Role of Dopamine in Response to Alcohol
This study will examine the role of the brain chemical dopamine in people's response to alcohol consumption. Dopamine is thought to influence whether people have a strong or weak response to alcohol and how pleasurable that response is. The findings of this study may shed light on why some people are at higher risk of developing problem drinking behaviors.
Healthy normal volunteers between 21 and 25 years of age who have never had a serious problem with alcohol abuse or drug abuse may be eligible for this study. Candidates will be screened with a medical history and physical examination, and will be interviewed about their smoking and drinking behaviors. Participants will undergo test procedures on two separate days, as follows:
Test Day 1
Upon arrival at the Clinical Center, participants will take a breathalyzer test for alcohol and provide a urine sample for a drug screen. Women will also have a urine pregnancy test. They will then lie on a hospital bed and two intravenous catheters (IV lines) will be placed, one into each arm. One line will be used to collect blood samples during the test session; the other will be used to infuse alcohol into the bloodstream. The alcohol will rapidly increase the blood alcohol level to between 0.06 and 0.08 grams per deciliter. (0.08 g/dL is the level at which a person is charge with driving under the influence of alcohol in all States.) Before, during, and after the infusion, subjects will be asked about their feelings in response to the alcohol, such as confusion, elation, level of discomfort or dizziness, ability to concentrate, and so forth. At 35 and 60 minutes after the infusion begins, subjects will take a body sway test. This involves standing on a machine to determine how the alcohol has affected the sense of balance. Subjects will then relax in the clinic for a few hours. During this time, a blood sample will be collected and a questionnaire will be given hourly until the blood alcohol level has gone down to 0.02 g/dL. When the alcohol level has declined to 0.02 g/dL (usually 3 to 4 hours after the infusion), the subject will be sent home in a taxi.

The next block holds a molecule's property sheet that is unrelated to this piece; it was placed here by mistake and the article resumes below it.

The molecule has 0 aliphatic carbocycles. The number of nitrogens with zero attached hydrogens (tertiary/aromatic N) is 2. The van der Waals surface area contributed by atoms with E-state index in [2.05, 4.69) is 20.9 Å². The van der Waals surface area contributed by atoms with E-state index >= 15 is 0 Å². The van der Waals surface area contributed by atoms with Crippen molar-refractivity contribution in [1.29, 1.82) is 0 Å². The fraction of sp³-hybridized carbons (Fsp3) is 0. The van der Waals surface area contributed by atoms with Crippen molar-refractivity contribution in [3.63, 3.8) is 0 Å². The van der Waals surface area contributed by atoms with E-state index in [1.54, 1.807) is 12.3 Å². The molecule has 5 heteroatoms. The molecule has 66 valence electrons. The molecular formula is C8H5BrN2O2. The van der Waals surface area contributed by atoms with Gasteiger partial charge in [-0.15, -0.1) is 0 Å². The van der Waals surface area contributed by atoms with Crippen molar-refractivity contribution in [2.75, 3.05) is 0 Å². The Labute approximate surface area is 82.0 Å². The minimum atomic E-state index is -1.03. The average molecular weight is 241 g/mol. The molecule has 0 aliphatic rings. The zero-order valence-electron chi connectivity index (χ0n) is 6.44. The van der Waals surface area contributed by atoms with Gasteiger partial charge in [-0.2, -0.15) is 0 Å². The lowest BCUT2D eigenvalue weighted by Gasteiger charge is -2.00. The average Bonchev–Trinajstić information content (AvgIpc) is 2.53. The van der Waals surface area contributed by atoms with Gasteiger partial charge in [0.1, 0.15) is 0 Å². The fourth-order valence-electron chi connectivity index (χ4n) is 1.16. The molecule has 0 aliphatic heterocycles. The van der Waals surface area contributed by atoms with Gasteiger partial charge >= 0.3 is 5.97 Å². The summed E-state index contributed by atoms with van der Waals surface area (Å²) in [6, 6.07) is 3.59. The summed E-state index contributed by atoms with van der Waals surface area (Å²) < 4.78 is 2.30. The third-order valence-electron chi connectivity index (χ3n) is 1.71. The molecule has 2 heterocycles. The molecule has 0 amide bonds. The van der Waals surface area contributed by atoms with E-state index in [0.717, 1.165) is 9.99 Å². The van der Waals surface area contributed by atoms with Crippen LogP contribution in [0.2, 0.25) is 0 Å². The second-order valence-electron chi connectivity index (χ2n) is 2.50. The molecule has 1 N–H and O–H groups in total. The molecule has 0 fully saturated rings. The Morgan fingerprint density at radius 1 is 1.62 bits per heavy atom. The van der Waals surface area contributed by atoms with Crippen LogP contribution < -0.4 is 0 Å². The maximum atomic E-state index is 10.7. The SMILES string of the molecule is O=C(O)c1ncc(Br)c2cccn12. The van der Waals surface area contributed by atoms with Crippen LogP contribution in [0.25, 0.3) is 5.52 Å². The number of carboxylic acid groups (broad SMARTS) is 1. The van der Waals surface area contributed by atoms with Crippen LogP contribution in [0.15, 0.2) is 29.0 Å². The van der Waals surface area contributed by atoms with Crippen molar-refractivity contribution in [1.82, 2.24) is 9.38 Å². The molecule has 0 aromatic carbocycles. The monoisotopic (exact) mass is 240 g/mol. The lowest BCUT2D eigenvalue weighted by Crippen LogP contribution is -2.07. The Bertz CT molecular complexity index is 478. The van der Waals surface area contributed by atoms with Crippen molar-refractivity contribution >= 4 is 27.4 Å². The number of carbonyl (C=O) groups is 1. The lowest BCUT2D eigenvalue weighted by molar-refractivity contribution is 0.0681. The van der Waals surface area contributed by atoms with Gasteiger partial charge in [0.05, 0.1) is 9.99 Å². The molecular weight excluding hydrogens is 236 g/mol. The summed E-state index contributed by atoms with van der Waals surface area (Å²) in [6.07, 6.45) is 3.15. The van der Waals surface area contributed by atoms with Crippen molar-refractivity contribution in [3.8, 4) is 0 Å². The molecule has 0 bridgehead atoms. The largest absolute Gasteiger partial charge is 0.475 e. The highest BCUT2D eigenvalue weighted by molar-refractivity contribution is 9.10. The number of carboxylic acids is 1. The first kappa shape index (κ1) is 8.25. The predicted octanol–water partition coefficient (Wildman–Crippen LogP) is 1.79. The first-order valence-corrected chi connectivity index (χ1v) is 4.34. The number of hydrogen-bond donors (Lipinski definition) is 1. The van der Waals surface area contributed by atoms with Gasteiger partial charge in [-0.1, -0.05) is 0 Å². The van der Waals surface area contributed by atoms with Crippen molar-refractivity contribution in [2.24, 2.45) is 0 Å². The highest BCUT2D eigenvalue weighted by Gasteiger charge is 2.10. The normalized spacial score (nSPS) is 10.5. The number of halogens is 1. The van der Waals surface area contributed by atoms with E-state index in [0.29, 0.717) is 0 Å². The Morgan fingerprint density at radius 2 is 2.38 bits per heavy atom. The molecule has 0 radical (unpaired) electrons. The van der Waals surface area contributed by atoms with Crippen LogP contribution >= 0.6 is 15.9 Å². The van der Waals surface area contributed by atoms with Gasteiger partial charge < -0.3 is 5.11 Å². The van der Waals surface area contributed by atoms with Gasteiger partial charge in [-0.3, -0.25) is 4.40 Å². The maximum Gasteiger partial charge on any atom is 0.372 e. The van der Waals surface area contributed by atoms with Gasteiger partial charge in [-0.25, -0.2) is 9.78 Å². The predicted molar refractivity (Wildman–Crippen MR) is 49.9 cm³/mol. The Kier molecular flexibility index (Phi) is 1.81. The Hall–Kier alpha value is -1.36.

Test Day 2
Participants will again take a breathalyzer test for alcohol and provide a urine sample for drug screen and, for women, a pregnancy test. Subjects will lie on a hospital bed and three IV lines will be inserted, one to draw blood samples, one to infuse alcohol, and one to give raclopride, a radioactive substance used for positron emission tomography (PET) scanning. For PET, the subject lies on a table in the scanner with a mask placed over his or her head to help hold the head still during the scan. After a brief scan to adjust the machine, a small amount of radioactive water (O-15 water) is injected through the IV line and a series of pictures is taken over a period of about 1 minute. These images show how the radioactive water distributes in the brain, indicating blood flow. After the water scan, raclopride is given through the IV line and more pictures of the brain are taken over the next 2 hours. Blood samples are collected during and after the raclopride scan. During this procedure, subjects are asked the same questions about their feelings in response to the alcohol as they did during the earlier session. After he scans, they will be monitored in the clinic with hourly blood tests and questionnaires until the blood alcohol concentration decreases to 0.02 g/dL and will then be sent home in a taxi.